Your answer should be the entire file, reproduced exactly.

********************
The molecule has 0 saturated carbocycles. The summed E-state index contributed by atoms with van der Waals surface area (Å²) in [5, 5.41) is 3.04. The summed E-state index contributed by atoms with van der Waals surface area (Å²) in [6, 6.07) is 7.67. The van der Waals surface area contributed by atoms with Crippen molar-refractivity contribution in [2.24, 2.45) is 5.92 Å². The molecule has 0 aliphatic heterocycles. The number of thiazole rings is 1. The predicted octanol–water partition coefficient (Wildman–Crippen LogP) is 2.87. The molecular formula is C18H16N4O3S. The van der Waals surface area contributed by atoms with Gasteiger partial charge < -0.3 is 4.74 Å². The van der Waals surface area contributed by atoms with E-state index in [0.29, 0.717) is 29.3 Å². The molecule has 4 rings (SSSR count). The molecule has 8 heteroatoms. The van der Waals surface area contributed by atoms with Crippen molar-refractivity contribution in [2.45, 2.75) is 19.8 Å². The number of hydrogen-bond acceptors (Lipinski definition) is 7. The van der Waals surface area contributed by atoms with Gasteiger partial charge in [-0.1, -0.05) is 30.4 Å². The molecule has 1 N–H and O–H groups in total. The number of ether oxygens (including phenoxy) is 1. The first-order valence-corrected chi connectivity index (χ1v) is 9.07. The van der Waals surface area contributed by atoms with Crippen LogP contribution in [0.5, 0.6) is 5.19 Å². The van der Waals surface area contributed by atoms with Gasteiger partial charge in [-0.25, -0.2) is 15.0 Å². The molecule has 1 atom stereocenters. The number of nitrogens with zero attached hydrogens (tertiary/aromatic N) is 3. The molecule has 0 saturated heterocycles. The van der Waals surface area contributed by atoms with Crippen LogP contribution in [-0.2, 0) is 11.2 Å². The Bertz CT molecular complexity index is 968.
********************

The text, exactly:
The molecule has 0 saturated carbocycles. The summed E-state index contributed by atoms with van der Waals surface area (Å²) in [5, 5.41) is 3.04. The summed E-state index contributed by atoms with van der Waals surface area (Å²) in [6, 6.07) is 7.67. The van der Waals surface area contributed by atoms with Crippen molar-refractivity contribution in [2.24, 2.45) is 5.92 Å². The molecule has 0 aliphatic heterocycles. The number of thiazole rings is 1. The predicted octanol–water partition coefficient (Wildman–Crippen LogP) is 2.87. The molecular formula is C18H16N4O3S. The van der Waals surface area contributed by atoms with Gasteiger partial charge < -0.3 is 4.74 Å². The van der Waals surface area contributed by atoms with E-state index in [0.29, 0.717) is 29.3 Å². The molecule has 4 rings (SSSR count). The molecule has 8 heteroatoms. The van der Waals surface area contributed by atoms with Crippen molar-refractivity contribution in [2.45, 2.75) is 19.8 Å². The number of hydrogen-bond acceptors (Lipinski definition) is 7. The van der Waals surface area contributed by atoms with Gasteiger partial charge in [-0.1, -0.05) is 30.4 Å². The molecule has 1 N–H and O–H groups in total. The number of ether oxygens (including phenoxy) is 1. The first-order valence-corrected chi connectivity index (χ1v) is 9.07. The van der Waals surface area contributed by atoms with Crippen LogP contribution in [0.5, 0.6) is 5.19 Å². The van der Waals surface area contributed by atoms with Gasteiger partial charge in [-0.25, -0.2) is 15.0 Å². The molecule has 1 atom stereocenters. The number of nitrogens with zero attached hydrogens (tertiary/aromatic N) is 3. The molecule has 0 saturated heterocycles. The van der Waals surface area contributed by atoms with Crippen LogP contribution in [-0.2, 0) is 11.2 Å². The Bertz CT molecular complexity index is 968.